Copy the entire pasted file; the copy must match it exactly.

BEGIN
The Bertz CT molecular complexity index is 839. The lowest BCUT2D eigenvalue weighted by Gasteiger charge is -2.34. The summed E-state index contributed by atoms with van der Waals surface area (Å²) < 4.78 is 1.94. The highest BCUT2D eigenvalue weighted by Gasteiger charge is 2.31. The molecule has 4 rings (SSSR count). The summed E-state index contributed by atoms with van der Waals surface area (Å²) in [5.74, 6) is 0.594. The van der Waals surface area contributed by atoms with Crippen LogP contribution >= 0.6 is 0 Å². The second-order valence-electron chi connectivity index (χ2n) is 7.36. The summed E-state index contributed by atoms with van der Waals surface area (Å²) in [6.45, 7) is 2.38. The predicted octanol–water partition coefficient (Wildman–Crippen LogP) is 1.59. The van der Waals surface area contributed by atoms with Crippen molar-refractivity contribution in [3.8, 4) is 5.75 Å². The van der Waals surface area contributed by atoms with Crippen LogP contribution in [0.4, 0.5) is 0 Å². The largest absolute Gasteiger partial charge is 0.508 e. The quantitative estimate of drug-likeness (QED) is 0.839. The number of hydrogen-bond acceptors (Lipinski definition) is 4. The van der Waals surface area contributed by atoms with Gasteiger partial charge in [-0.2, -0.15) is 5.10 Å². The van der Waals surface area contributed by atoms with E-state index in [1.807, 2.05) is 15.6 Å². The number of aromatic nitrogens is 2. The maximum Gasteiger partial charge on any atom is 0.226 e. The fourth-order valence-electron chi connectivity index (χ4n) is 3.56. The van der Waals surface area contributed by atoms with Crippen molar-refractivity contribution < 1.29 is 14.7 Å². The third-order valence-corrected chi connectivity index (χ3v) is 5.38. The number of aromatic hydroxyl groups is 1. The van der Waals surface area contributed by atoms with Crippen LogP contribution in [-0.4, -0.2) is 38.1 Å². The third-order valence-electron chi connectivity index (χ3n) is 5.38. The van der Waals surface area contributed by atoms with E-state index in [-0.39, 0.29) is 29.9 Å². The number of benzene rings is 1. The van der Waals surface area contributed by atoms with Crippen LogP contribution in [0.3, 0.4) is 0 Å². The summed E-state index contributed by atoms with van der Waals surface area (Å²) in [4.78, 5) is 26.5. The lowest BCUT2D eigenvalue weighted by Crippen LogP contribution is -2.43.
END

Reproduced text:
The Bertz CT molecular complexity index is 839. The lowest BCUT2D eigenvalue weighted by Gasteiger charge is -2.34. The summed E-state index contributed by atoms with van der Waals surface area (Å²) < 4.78 is 1.94. The highest BCUT2D eigenvalue weighted by Gasteiger charge is 2.31. The molecule has 4 rings (SSSR count). The summed E-state index contributed by atoms with van der Waals surface area (Å²) in [5.74, 6) is 0.594. The van der Waals surface area contributed by atoms with Crippen LogP contribution >= 0.6 is 0 Å². The second-order valence-electron chi connectivity index (χ2n) is 7.36. The summed E-state index contributed by atoms with van der Waals surface area (Å²) in [6.45, 7) is 2.38. The predicted octanol–water partition coefficient (Wildman–Crippen LogP) is 1.59. The van der Waals surface area contributed by atoms with Crippen molar-refractivity contribution in [3.8, 4) is 5.75 Å². The van der Waals surface area contributed by atoms with Crippen LogP contribution in [0.4, 0.5) is 0 Å². The largest absolute Gasteiger partial charge is 0.508 e. The quantitative estimate of drug-likeness (QED) is 0.839. The number of hydrogen-bond acceptors (Lipinski definition) is 4. The van der Waals surface area contributed by atoms with Gasteiger partial charge in [-0.2, -0.15) is 5.10 Å². The van der Waals surface area contributed by atoms with E-state index in [1.807, 2.05) is 15.6 Å². The number of aromatic nitrogens is 2. The maximum Gasteiger partial charge on any atom is 0.226 e. The fourth-order valence-electron chi connectivity index (χ4n) is 3.56. The van der Waals surface area contributed by atoms with Crippen molar-refractivity contribution < 1.29 is 14.7 Å². The third-order valence-corrected chi connectivity index (χ3v) is 5.38. The number of aromatic hydroxyl groups is 1. The van der Waals surface area contributed by atoms with Crippen LogP contribution in [-0.4, -0.2) is 38.1 Å². The third-order valence-electron chi connectivity index (χ3n) is 5.38. The van der Waals surface area contributed by atoms with E-state index in [-0.39, 0.29) is 29.9 Å². The number of benzene rings is 1. The van der Waals surface area contributed by atoms with Crippen LogP contribution in [0.3, 0.4) is 0 Å². The summed E-state index contributed by atoms with van der Waals surface area (Å²) in [4.78, 5) is 26.5. The lowest BCUT2D eigenvalue weighted by Crippen LogP contribution is -2.43.